In fact, it can be instructive. Insightful. As Shakespeare observed, It is not in the stars to hold our destiny, but in ourselves. And we must help others to see this. We must enable them, and so enable ourselves.

A Medical Dilemma

Here’s an outrageous assertion: there are some things that we just cannot control. Worse, sometimes they are undefineable – or at least so vague as to defy placing them on some scale or other. Ranking them in terms of importance either to us, or to others. Naming them for future reference. And if we cannot even assign a name, categorization is slippery, too.

All of us experience these uncontrollables. Sometimes we are suddenly enveloped –a fog that obscures direction so completely that we are lost, abandoned in a terrifying limbo- but as often, we wade in from familiar territory until, over our depth, we panic.

Doctors, among others, seem to gather these fractious elements like apples in a basket we scarcely notice we are carrying. Its not that we are incompetent –although circumstances often determine competency, don’t they? It is that situations pile up like obstacles -and detours, of necessity, require changes in direction. Unintended changes. Routes that, until they are explored and charted, make regaining the original destination difficult, if not time consuming.

A recent example from my practice: suppose, for a moment, you are a gynaecologist who has been referred a young woman with a benign tumour, a uterine fibroid, say. Even though fibroids –benign overgrowths of uterine muscle tissue- are fairly common in middle age, fibroids of significant size are unusual in young women. You are reassured by many factors in your investigations thus far, however: the ultrasound appearance, the blood tests measuring tumour markers, and her general good health. She has no pain; she has no symptoms, and the fibroid is small -only 1 cm in diameter. And, as important, a clinical examination does not hint of cancer, or demonstrate a lack of mobility of the lump in her pelvis that might indicate malignant attachments. She has simply been plucked from the realm everyday existence by a test done for something else but which found a tiny mass on her uterus.

She is barely out of her teens and as yet unattached, but dreams of a relationship and children –the proverbial girl next door. Her life has been turned upside down in an instant, and intimations of mortality that should not be collecting outside her door for years are suddenly apparent -a tree branch scratching her window in the night.

You discuss the features of fibroids, show her what she has on a diagram, then answer her questions and attempt to calm her down. Finally, after considering all the factors in her case, you speak to her of what you would recommend: observation and reassessment with another ultrasound in 6 months. Perhaps sooner if she develops any symptoms –pressure, or pain with sex, for example.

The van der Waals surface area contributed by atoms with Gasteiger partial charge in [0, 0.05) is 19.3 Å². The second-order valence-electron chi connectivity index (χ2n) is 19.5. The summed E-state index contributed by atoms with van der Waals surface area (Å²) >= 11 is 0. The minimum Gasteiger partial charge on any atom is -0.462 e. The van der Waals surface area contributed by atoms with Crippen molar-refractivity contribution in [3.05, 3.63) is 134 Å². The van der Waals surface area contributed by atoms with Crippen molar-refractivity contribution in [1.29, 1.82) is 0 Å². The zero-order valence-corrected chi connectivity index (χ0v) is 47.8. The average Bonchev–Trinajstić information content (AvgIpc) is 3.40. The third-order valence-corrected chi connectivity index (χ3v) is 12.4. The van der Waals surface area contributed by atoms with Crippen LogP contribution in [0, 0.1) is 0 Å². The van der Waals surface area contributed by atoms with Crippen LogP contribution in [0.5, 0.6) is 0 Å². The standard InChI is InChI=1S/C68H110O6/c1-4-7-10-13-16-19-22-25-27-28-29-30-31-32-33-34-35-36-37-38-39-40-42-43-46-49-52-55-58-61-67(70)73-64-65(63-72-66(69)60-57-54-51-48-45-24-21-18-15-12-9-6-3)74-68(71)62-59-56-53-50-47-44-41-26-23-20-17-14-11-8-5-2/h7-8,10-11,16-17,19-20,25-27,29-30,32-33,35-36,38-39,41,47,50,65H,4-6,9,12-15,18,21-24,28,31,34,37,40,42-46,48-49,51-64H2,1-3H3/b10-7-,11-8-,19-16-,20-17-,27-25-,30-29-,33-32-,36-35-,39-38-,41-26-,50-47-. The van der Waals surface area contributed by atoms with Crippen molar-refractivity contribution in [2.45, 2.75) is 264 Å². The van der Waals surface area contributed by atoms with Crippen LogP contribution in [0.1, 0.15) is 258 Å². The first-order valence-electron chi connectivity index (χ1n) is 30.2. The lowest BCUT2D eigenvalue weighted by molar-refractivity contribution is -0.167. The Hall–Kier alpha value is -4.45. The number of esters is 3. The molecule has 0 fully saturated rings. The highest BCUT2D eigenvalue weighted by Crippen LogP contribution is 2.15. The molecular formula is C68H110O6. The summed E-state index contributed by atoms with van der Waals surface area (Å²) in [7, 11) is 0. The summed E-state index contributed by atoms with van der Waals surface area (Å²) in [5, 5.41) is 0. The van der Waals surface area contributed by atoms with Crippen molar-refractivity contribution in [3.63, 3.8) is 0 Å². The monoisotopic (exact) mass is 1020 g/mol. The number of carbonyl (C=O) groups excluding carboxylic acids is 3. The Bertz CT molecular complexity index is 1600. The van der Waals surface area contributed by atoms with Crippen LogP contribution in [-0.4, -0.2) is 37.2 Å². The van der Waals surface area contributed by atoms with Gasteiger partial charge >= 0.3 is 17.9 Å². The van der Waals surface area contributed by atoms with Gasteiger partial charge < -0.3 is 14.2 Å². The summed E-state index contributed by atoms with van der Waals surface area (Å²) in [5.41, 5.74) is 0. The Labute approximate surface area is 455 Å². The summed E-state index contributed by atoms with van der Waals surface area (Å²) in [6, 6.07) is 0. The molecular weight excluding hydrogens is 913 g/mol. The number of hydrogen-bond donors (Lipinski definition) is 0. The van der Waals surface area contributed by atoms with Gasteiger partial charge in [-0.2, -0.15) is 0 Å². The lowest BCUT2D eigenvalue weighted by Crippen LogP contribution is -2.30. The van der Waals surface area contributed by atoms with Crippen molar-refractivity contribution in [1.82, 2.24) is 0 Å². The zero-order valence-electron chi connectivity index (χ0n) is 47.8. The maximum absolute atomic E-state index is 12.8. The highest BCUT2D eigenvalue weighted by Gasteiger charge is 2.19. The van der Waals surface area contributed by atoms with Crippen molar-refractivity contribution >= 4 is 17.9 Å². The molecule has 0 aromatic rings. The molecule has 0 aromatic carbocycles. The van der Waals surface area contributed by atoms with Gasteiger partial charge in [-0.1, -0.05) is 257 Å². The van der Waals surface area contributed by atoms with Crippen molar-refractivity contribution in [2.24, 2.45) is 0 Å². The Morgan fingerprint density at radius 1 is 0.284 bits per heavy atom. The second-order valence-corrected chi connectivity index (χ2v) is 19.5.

But she is worried, and all of your explanations have only served to reify the alien lump, hitherto hidden and unnoticed. It is real for her now, and it shouldn’t be there. The fact that her mother required a hysterectomy for them in her forties after years of heavy periods and pelvic pressure, has always weighed heavily on her.

You put down your pen, and listen as she tells you how she has researched the various therapeutic options online. You have already discussed them, of course, but have counselled against their use because of the small size of the lump. She smiles at you, because she agrees she is not a candidate. No, she wants the lump surgically removed –a myomectomy- before it gets too big. Before it causes symptoms. Before it interferes with becoming pregnant.

It is always difficult to disagree with a thoughtful person who presents her arguments in a cogent and reasonable fashion, but one always has to help the patient weigh the risks and the benefits more objectively. More contextually. Especially when you feel that surgery is not indicated. There are risks to surgery –major risks. Risks that are obviously assimilable under certain circumstances, but in your expert judgment, not hers. Fibroids grow slowly, so there is certainly time to consider less invasive options. Some sort of a compromise is in order.

You attempt to do this, to help her stand back and consider her request within the landscape of her actual needs. You try to help her to separate her concerns about the fibroids her mother had to have treated when she was much older, and her own situation.